Next-Generation Sequencing Test for HIV Drug Resistance Could Help Combat AIDS Worldwide

Research announced today at the 68th AACC Annual Scientific Meeting & Clinical Lab Expo demonstrates that a first-of-its-kind next-generation sequencing test can detect HIV drug resistance mutations that conventional tests fail to identify. This test could play a critical role in helping clinicians to optimize HIV treatment regimens, while also helping public health initiatives to minimize the development of global resistance to antiretroviral drugs.

The use of antiretroviral therapy to treat HIV has skyrocketed over the past decade as part of worldwide efforts to end AIDS as a public health threat. According to the World Health Organization, however, a concurrent increase in HIV drug resistance could undermine these efforts by compromising the ability of antiretroviral drugs to suppress HIV and stop its progression to AIDS. Testing for HIV drug resistance is key to ensuring that patients receive effective treatment and that public health initiatives have the information needed to manage antiretroviral drug resistance. However, almost all genetic sequencing tests for HIV drug resistance mutations are currently off the market. The only remaining commercial sequencing test dates from the early 2000s and is based on Sanger sequencing, an older technology that is expensive, can take one to two weeks to produce results, and has low sensitivity for drug resistance mutations that occur at a frequency below 15 percent to 20 percent.

A team of researchers led by Gerd Michel, PhD, Charlie Lee, PhD, and Elian Rakhmanaliev, PhD, from Vela Diagnostics in Singapore set out to fill this void by developing the first next-generation sequencing based test that can detect HIV drug resistance mutations. Known as the Sentosa SQ HIV-1 genotyping assay, it integrates automated sample processing and analysis with software for result reporting into one complete workflow. To evaluate the efficacy of the Sentosa, the researchers compared its performance with that of a Sanger sequencing-based test, the TruGene HIV-1 genotyping kit, which is no longer on the market. With both tests, the researchers tested 111 blood samples from HIV-1 patients for mutations in the virus’s protease and reverse transcriptase genes, which are the two main genes that are typically analyzed in drug resistance testing.

The Sentosa demonstrated unprecedented sensitivity, detecting 100% of all drug resistance mutations in the protease gene compared to 90.45% detected by the TruGene, and identifying 98.16 percent of all drug resistance mutations in the reverse transcriptase gene compared to 74.48% identified by the TruGene. In total, the Sentosa detected 130 drug resistance mutations not found by the TruGene, while the TruGene only found 8 drug resistance mutations that the Sentosa missed. Another advantage of the Sentosa is that it produces results in 2.5 days, enabling patients to receive treatment much quicker than with Sanger sequencing testing. It also detects drug resistance mutations in the HIV integrase gene—a gene that is becoming increasingly important as a drug target in the U.S.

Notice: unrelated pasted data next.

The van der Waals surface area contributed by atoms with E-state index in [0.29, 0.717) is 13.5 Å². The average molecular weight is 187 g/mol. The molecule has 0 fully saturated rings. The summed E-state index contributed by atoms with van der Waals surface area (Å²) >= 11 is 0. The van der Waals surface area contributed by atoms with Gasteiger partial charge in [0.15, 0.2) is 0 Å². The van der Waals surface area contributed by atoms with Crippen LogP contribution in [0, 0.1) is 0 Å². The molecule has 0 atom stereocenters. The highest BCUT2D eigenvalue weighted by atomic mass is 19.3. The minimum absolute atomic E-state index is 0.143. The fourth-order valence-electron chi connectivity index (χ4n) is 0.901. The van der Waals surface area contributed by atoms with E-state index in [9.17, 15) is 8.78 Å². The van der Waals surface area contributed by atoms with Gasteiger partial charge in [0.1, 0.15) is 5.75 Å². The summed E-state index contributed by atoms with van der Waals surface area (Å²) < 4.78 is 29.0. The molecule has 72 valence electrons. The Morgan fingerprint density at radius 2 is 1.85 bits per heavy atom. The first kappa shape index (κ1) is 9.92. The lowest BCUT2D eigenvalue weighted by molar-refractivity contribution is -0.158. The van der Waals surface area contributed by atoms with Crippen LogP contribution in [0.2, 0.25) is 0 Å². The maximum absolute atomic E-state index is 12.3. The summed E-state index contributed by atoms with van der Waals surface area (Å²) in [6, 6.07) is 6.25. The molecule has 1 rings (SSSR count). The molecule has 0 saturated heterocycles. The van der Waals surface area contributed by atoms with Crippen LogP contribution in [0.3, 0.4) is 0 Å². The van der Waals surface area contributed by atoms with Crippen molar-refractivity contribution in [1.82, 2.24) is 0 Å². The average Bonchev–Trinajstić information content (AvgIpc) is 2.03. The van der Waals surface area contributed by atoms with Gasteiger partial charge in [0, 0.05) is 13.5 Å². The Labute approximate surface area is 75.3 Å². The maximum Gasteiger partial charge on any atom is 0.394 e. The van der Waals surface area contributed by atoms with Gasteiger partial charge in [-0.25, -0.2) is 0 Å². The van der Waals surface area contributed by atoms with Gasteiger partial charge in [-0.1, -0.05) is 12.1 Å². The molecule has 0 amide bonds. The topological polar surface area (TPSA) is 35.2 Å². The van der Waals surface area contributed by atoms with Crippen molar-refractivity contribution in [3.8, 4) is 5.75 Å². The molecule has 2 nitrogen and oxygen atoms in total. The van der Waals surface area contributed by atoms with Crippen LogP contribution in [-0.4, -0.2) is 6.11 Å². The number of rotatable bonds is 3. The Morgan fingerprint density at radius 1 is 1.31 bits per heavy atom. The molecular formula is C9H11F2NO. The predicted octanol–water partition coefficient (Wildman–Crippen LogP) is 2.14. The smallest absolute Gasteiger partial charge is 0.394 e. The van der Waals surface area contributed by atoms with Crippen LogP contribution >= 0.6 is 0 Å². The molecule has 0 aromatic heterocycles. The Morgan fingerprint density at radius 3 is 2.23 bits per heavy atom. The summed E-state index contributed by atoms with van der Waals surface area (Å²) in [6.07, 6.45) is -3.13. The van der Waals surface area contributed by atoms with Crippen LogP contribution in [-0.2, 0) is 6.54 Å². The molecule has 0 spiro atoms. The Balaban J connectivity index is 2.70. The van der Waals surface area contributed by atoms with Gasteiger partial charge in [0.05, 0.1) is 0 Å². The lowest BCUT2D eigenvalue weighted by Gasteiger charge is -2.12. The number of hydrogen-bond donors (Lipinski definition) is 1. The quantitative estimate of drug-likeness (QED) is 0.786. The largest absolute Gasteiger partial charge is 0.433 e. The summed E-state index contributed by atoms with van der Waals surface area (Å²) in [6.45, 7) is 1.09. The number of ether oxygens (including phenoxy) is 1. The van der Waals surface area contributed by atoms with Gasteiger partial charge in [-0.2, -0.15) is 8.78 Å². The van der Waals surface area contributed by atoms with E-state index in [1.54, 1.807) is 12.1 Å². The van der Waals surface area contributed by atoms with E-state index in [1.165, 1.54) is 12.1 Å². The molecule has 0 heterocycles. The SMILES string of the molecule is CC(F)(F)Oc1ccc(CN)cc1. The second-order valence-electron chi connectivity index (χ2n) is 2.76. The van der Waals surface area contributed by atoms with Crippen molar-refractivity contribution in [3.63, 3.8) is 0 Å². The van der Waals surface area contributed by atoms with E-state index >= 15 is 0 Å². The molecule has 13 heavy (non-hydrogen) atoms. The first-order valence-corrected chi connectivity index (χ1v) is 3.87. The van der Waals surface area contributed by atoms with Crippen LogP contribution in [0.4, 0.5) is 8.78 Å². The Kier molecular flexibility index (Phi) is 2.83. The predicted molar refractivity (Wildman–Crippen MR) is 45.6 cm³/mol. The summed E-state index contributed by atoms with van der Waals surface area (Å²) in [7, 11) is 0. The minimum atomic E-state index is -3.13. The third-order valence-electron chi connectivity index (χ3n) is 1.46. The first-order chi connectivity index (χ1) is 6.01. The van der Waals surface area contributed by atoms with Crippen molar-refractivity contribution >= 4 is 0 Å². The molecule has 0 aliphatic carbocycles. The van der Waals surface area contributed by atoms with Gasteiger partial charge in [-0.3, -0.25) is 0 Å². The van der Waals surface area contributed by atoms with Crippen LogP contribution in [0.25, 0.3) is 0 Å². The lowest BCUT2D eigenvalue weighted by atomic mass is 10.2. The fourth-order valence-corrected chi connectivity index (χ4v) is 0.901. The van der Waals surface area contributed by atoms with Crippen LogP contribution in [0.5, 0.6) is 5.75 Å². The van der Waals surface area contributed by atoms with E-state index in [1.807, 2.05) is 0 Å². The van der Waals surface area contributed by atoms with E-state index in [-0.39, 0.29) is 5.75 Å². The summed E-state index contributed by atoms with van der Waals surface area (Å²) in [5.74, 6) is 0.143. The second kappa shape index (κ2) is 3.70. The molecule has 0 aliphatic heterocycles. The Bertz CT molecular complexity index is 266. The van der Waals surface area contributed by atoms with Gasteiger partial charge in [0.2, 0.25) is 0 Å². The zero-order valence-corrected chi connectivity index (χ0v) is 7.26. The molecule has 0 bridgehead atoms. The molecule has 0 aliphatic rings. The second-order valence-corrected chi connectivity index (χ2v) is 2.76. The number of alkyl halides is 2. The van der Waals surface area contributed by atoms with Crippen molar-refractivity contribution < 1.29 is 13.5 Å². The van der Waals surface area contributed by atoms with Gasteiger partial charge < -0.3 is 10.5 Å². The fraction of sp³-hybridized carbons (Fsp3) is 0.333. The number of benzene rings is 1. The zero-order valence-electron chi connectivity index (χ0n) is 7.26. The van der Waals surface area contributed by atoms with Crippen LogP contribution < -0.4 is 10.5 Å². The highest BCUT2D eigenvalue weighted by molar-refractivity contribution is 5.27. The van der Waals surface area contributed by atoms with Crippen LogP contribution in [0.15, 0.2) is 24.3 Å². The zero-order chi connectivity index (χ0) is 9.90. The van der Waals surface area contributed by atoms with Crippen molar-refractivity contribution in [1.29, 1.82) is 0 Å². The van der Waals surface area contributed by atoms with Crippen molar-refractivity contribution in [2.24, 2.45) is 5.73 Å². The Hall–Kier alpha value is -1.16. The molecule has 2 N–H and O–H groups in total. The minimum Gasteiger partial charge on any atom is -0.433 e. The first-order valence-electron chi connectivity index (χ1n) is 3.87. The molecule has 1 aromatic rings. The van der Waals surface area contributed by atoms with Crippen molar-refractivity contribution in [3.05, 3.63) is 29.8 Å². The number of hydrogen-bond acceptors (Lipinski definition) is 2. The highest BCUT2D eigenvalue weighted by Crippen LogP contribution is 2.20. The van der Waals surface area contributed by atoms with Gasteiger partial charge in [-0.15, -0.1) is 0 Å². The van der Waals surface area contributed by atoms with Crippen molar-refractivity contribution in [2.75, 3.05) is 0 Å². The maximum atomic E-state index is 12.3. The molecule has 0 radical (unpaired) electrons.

“To our knowledge, nobody else has developed an assay like this,” said Michel. “Now we have the opportunity to do HIV drug resistance testing much faster, at a lower cost, and also to test for mutations that are not visible with Sanger sequencing. The impact of these mutations that have not been seen by Sanger is not known yet. But now we have the tools to detect them so that researchers can determine how relevant they are clinically and physicians can determine if there should be a change in treatment.”

Vela Diagnostics plans to start making this test available to select collaborators this summer, and is aiming to get the CE mark for it in September.

In addition to this study, researchers will present the latest in HIV testing at the AACC Annual Scientific Meeting & Clinical Lab Expo, including:

• New findings that polyreactive antibodies found in HIV patients might play a previously unrecognized role in HIV-associated neurocognitive disorders (HAND) and HIV-associated dementia (HAD), and could serve as diagnostic biomarkers for these conditions. “Circulating plasmablasts of chronic HIV-infected individuals produce polyreactive antibodies crossreactive with NMDAR and contribute to HAND and HAD” (B-058)

• A new test that is designed to enable earlier diagnosis of HIV and that is as sensitive and specific as HIV tests that are currently on the market. “An evaluation of performance of the VITROS immunodiagnostic products HIV combo assay at two European trial sites” (B-049)

• Research validating two genetic tests that can identify subtypes of HIV-1 and HCV and help healthcare providers to tailor antiviral therapy for patients. “HIV-1 and HCV sequence-based genotyping methods validated against TRUGENE commercial kits” (B-055)

Source Newsroom: American Association for Clinical Chemistry (AACC) 

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